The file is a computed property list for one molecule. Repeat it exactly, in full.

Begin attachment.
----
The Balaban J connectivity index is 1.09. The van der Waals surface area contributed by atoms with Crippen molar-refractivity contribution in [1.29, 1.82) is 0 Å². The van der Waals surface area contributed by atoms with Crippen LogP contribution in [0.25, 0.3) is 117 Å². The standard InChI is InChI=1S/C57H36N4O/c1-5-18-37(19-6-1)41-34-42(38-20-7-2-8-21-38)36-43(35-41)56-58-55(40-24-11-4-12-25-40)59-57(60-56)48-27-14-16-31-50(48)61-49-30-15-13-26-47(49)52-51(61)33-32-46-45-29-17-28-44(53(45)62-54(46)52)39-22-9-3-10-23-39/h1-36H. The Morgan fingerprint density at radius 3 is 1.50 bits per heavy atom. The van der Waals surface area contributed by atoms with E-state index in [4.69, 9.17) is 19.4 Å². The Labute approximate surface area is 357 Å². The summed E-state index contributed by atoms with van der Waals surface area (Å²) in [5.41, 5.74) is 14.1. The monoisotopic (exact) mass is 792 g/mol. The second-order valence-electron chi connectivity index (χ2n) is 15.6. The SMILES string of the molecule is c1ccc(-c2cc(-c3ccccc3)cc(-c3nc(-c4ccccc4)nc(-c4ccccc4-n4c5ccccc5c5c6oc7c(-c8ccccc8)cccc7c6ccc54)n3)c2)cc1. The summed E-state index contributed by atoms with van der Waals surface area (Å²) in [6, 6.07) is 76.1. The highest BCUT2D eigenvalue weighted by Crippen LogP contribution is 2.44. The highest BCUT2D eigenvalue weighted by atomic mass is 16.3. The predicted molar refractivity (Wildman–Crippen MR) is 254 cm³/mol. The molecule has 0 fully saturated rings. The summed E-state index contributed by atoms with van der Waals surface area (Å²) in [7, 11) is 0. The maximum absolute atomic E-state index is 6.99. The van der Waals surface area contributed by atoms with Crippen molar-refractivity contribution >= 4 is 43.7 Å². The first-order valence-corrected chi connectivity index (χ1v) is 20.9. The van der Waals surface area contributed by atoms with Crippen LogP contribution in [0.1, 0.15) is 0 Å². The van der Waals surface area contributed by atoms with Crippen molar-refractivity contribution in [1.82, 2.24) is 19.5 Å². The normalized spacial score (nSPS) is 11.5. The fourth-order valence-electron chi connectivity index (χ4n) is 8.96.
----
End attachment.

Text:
The Balaban J connectivity index is 1.09. The van der Waals surface area contributed by atoms with Crippen molar-refractivity contribution in [1.29, 1.82) is 0 Å². The van der Waals surface area contributed by atoms with Crippen LogP contribution in [0.25, 0.3) is 117 Å². The standard InChI is InChI=1S/C57H36N4O/c1-5-18-37(19-6-1)41-34-42(38-20-7-2-8-21-38)36-43(35-41)56-58-55(40-24-11-4-12-25-40)59-57(60-56)48-27-14-16-31-50(48)61-49-30-15-13-26-47(49)52-51(61)33-32-46-45-29-17-28-44(53(45)62-54(46)52)39-22-9-3-10-23-39/h1-36H. The Morgan fingerprint density at radius 3 is 1.50 bits per heavy atom. The van der Waals surface area contributed by atoms with E-state index in [4.69, 9.17) is 19.4 Å². The Labute approximate surface area is 357 Å². The summed E-state index contributed by atoms with van der Waals surface area (Å²) in [5.41, 5.74) is 14.1. The monoisotopic (exact) mass is 792 g/mol. The second-order valence-electron chi connectivity index (χ2n) is 15.6. The SMILES string of the molecule is c1ccc(-c2cc(-c3ccccc3)cc(-c3nc(-c4ccccc4)nc(-c4ccccc4-n4c5ccccc5c5c6oc7c(-c8ccccc8)cccc7c6ccc54)n3)c2)cc1. The summed E-state index contributed by atoms with van der Waals surface area (Å²) in [6, 6.07) is 76.1. The highest BCUT2D eigenvalue weighted by Crippen LogP contribution is 2.44. The highest BCUT2D eigenvalue weighted by atomic mass is 16.3. The predicted molar refractivity (Wildman–Crippen MR) is 254 cm³/mol. The molecule has 0 fully saturated rings. The summed E-state index contributed by atoms with van der Waals surface area (Å²) in [7, 11) is 0. The maximum absolute atomic E-state index is 6.99. The van der Waals surface area contributed by atoms with Crippen molar-refractivity contribution >= 4 is 43.7 Å². The first-order valence-corrected chi connectivity index (χ1v) is 20.9. The van der Waals surface area contributed by atoms with Crippen LogP contribution in [0.1, 0.15) is 0 Å². The van der Waals surface area contributed by atoms with Crippen molar-refractivity contribution in [1.82, 2.24) is 19.5 Å². The normalized spacial score (nSPS) is 11.5. The fourth-order valence-electron chi connectivity index (χ4n) is 8.96.